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SANS, Google launch academy to promote cloud security, diversity in workforce

SANS, Google launch academy to promote cloud security, diversity in workforce

To help tackle the skills deficit in cloud security, the SANS Institute and Google have launched a new academy focused on providing scholarship-based training for underrepresented groups.

SANS Institute has launched the SANS Cloud Diversity Academy (SCDA) in partnership with Google, to help provide training and certifications to women, ethnic minorities, Indigenous people and other groups that are currently underrepresented in the cybersecurity sector.

A 2022 report by Cybersecurity Ventures found that women make up only 25% of the cybersecurity workforce globally, while an Aspen Digital Tech Policy report from the same year found that only 9% of cybersecurity experts are Black, about 8% are Asian, and 4% are Hispanic.

In order to reach potential students, SANS Institute conducted extensive media outreach in the tech industry as well as diversity-focused publications, while also working with over a dozen community partners, such as Women in Cybersecurity, Black Girls Hack, Women’s Society of Cyberjutsu, and Cyversity, to help spread the word, according to Max Shuftan, director of mission programs and partnerships at SANS Institute.

He said that the institute also uses social media, partnerships, and has a referral process in place to reach potential students.

SANS academy focuses on cloud security

While the (ISC)² professional cybersecurity association estimates that the overall global cybersecurity workforce gap currently stands at around 3.4 million people, SANS and Google have designed this academy specifically to focus on providing participants with the skills to secure cloud infrastructure and sensitive data.

“SANS Cloud Diversity Academy will be placing a particular emphasis on developing skills related to the unique threat landscape of the cloud,” Shuftan said. “While we recognize that there are many important skills needed to succeed in cybersecurity, we believe that a deep understanding of cloud security is critical given the increasing reliance on cloud computing and the unique challenges it presents.”

He said that the academy will be focused on providing scholarship-based training programs of up to three SANS courses and the associated GIAC certifications. These will specifically address the challenges of securing cloud environments, such as those related to cloud architecture, identity and access management, and data protection.

Applicants can currently be employed in an entry-level IT or STEM role, but priority may be given to those unemployed, underemployed, or interested in a career change. Applicants must also be able to demonstrate an aptitude and passion for security, currently reside in the US and be authorized to work there.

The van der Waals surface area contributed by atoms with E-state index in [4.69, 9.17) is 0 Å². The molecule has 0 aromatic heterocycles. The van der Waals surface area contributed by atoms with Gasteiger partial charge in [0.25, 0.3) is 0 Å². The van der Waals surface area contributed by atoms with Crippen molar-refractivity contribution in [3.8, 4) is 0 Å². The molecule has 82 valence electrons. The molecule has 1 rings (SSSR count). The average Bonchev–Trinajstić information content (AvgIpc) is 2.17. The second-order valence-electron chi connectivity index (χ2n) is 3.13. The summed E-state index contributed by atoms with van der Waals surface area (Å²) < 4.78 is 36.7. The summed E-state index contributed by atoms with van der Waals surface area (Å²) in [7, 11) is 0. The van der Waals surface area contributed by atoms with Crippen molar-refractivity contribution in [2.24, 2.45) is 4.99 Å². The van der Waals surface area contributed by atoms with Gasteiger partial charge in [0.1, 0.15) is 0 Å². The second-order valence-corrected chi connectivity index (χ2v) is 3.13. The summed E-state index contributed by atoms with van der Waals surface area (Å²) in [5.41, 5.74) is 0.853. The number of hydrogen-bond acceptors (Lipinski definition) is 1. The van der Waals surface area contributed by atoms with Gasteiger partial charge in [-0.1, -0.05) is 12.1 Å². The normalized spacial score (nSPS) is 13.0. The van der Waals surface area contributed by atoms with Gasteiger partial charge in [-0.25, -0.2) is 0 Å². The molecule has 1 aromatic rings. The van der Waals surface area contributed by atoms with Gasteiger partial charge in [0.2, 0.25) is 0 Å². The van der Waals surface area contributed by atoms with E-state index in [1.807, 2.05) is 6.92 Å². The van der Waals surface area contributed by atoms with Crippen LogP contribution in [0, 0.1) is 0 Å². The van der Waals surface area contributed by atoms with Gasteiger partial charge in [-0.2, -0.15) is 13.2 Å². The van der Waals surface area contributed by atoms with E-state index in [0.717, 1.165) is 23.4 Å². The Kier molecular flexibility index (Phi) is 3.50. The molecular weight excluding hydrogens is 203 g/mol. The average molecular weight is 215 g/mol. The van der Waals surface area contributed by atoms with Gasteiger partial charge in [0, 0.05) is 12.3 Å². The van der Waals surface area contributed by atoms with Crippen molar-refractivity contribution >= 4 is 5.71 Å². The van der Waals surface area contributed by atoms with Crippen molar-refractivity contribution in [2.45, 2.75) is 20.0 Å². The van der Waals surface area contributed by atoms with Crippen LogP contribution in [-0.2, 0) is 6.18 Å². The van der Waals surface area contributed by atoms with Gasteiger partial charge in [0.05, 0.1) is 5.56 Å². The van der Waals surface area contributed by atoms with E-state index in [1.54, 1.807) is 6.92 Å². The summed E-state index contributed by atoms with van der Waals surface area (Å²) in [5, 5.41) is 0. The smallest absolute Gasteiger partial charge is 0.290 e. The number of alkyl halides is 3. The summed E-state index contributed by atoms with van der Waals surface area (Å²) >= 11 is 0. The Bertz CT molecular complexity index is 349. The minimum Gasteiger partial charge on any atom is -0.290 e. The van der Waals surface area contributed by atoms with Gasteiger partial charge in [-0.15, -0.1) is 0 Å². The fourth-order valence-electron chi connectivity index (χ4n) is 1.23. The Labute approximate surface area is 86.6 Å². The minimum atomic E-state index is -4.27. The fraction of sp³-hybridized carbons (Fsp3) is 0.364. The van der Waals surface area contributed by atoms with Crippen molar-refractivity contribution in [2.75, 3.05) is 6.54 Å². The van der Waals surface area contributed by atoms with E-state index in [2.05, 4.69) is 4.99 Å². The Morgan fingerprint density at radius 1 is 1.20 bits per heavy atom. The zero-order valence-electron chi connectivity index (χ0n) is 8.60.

The core curriculum for SCDA provides training for GIAC Cloud Security Essentials (GCLD) and GIAC Public Cloud Security (GPCS) certifications and successful program particpants must first pass the GCLD exam before proceeding.

“[The GCLD] course covers real-world lessons using security services created by Google Cloud Platform, Amazon Web Services (AWS), and Microsoft Azure, as well as open-source tools,” Shuftan said, adding that each section of the course features hands-on lab exercises to help hammer home the lessons learned.

After passing the GCLD Examination, students will then take the GPCS Certification exam, which provides cloud security practitioners, analysts, and researchers with an in-depth understanding of the most popular public cloud providers, including Amazon Web Services, Microsoft Azure, and Google Cloud Platform.

In total, SCDA plans to offer a minimum of 25 scholarship places.

The announcement comes just as the White House unveiled its National Cybersecurity Strategy. The strategy is the result of months of discussions among more than 20 government agencies and consultations with private sector organizations and ultimately outlines a number of fundamental changes in how the US will allocate “roles, responsibilities, and resources in cyberspace.”

The fourth pillar of the strategy calls for a strengthening of the US’ cybersecurity workforce, to tackle the lack of diversity among cybersecurity professionals through the implementation of a National Cyber Workforce and Education Strategy.

Shuftan said that SCDA directly supports the US government’s objective of developing a national strategy to strengthen the country’s cybersecurity workforce and tackle the lack of diversity in the field head-on.

“We are committed to reducing the talent shortage and driving greater diversity, equity, and inclusion, ensuring careers in cybersecurity are well within reach for all Americans,” he said.